Psalm 13 asks a question we are all thinking: How Long?

How long will we fight these same battles? How long will chaos and turmoil abound in the streets? How long will a tiny virus wreak havoc in the world? News report after news report lands heavily on my heart. Has God forgotten us? Has He turned away from us? Sorrow lingers all day. How long until God intervenes? How long until relief? 

It is easy to get stuck in the lingering sorrow, anguish, and despair, but this is not a safe place to remain. Some fights will continue until the Lord returns or takes us home. We fight for the truth. We fight for sanity. We fight for justice. It’s equally vital that we fight against the falling curtain of despair or encroaching fears. Join me in Psalm 13 and acknowledge your woes, declare your dependence on the Lord, and resolve to take the only action that can change your heart. Work through Psalm 13 and feel every emotion the psalmist expresses in those early verses, and then determine to follow his example in the end.

Psalm 13 asks a question we are all thinking: How long? Fight against the falling curtain of despair and encroaching fears by studying #Psalm13. Acknowledge your woes. Declare your dependence on the Lord. Take action.

Read Psalm 13 and answer the following questions. (A printable version of the short study is available on the free short study page.)

  1. When have you felt forgotten, unseen, or not important enough? Create a list of words that describe how you felt at that moment. 
  2. Many of the words on your list could likely be used to describe the psalmist’s emotional state in verses 1-2. The psalmist asks the Lord four questions in his grief (1-2). When we are overwhelmed, it is common to ask questions. What questions do you have for the Lord pertaining to your current needs and concerns? 
  3. It’s doubtful the psalmist expected answers from God. Asking his questions was more likely a way of communicating his anguish on feeling forgotten. Read Isaiah 44:21 and 49:15. What do these verses indicate about God’s memory? 
  4. Based on what you’ve learned from Isaiah 44:21 and 49:15, it’s clear that the psalmist’s feelings of being forgotten are not a reliable source of truth. How do your feelings in emotionally charged moments threaten to lead you astray? Find at least one truth from Scripture that can speak into those lies.
  5. Psalm 13 shifts in verses 3 and 4. The psalmist stops expressing his sorrow and begins asking the Lord to intervene. What are the possible results of the Lord failing to intervene in the psalmist’s life (4)?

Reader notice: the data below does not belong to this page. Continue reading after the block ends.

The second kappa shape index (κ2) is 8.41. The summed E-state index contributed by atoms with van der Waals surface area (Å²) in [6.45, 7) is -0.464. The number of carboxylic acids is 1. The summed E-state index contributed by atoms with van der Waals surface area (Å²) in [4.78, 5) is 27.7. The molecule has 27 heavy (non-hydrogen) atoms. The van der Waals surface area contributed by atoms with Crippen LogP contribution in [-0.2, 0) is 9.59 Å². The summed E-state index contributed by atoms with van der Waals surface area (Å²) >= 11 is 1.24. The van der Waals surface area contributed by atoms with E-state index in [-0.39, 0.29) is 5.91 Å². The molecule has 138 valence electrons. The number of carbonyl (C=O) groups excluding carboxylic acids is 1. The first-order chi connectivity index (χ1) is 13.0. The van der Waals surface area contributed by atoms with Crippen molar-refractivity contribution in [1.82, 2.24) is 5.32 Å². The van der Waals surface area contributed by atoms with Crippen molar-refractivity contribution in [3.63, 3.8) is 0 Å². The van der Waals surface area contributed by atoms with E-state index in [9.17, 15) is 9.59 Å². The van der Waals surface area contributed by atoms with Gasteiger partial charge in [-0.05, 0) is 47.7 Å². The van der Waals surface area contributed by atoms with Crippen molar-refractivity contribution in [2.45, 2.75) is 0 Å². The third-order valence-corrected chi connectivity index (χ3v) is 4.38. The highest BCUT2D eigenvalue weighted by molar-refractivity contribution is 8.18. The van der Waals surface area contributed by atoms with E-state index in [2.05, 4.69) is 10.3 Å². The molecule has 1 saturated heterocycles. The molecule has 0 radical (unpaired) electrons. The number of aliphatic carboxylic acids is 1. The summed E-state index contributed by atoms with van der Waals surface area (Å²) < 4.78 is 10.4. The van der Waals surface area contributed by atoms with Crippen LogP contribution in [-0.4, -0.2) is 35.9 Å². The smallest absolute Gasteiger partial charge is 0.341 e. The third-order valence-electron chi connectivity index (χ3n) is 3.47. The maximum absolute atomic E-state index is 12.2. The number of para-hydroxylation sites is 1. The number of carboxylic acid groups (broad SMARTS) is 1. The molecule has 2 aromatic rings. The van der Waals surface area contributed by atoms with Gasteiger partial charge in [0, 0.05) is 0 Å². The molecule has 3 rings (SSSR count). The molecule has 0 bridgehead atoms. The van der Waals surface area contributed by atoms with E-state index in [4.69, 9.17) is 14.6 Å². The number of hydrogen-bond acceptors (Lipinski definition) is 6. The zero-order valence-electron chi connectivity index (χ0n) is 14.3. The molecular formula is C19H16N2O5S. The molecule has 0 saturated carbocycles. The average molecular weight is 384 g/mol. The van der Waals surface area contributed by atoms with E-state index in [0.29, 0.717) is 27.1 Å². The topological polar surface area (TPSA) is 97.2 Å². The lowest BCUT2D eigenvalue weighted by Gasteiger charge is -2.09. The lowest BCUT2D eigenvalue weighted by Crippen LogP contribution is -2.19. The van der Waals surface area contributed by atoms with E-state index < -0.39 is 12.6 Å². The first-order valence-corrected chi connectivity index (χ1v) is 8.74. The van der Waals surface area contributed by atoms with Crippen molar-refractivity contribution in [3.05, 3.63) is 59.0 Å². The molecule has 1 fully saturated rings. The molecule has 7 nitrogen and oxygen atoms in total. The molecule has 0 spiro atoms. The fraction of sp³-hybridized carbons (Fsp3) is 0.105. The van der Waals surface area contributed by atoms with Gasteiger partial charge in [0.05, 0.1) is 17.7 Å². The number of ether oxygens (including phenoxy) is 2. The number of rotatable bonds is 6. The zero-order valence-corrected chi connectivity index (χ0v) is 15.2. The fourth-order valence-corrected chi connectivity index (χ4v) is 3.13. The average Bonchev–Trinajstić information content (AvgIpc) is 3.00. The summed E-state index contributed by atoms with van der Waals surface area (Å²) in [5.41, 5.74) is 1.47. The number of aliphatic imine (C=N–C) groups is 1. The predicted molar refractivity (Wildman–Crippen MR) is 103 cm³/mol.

6. How do you need the Lord to intervene in your life? What do you fear might happen if the Lord does not intervene? 
  7. Another shift occurs in verse 5 indicated by the word “but,” which contrasts all the earlier despair with decisions the psalmist has made. What three things does the psalmist resolve to do (5-6a)?
  8. What do you learn about God’s character from verse 5-6a?
  9. Why does the psalmist decide to do these things (6b)?
  10. The NASB, ESV, NKJV and the KJV all use the word “bountifully” in verse 6. What images does the word bountiful bring to your mind? Make a list of synonyms for the word bountiful. 
  11. Where else in Scripture do we see God dealing with his people and expressing his love for his people in lavish and bountiful ways? 
  12. How has the Lord “dealt bountifully” with you?
  13. Jesus understands what it is like to feel far from God. What does he say in Matthew 27:46 and Mark 15:34 that conveys the agony of his soul? Also, see Hebrews 5:7. What does Christ’s suffering as a punishment for our sins reveal about God’s love for us? What sort of response does that stir in you?


a) Go back to question eight and praise the Lord for His character qualities that never change. 

b) Rejoice in your salvation (5a).

c) Praise the Lord in song (6a). Either sing, listen to, or sing along with a worship song that expresses your trust in the Lord.

d) Confess the fears you have listed in question six and express your trust in the Lord to work in those circumstances (5).

e) Thank the Lord for His kindness and mercy toward you that you discovered answering questions ten through thirteen.

If you enjoyed this study, check out my other free short studies. If you’d like to try something deeper, check out Glorious Surrender, a short book that will help you discover the freedom of living for God. Or, if you’d like something even more in-depth, try Chasing Holiness and learn how to train for the race you are already running.

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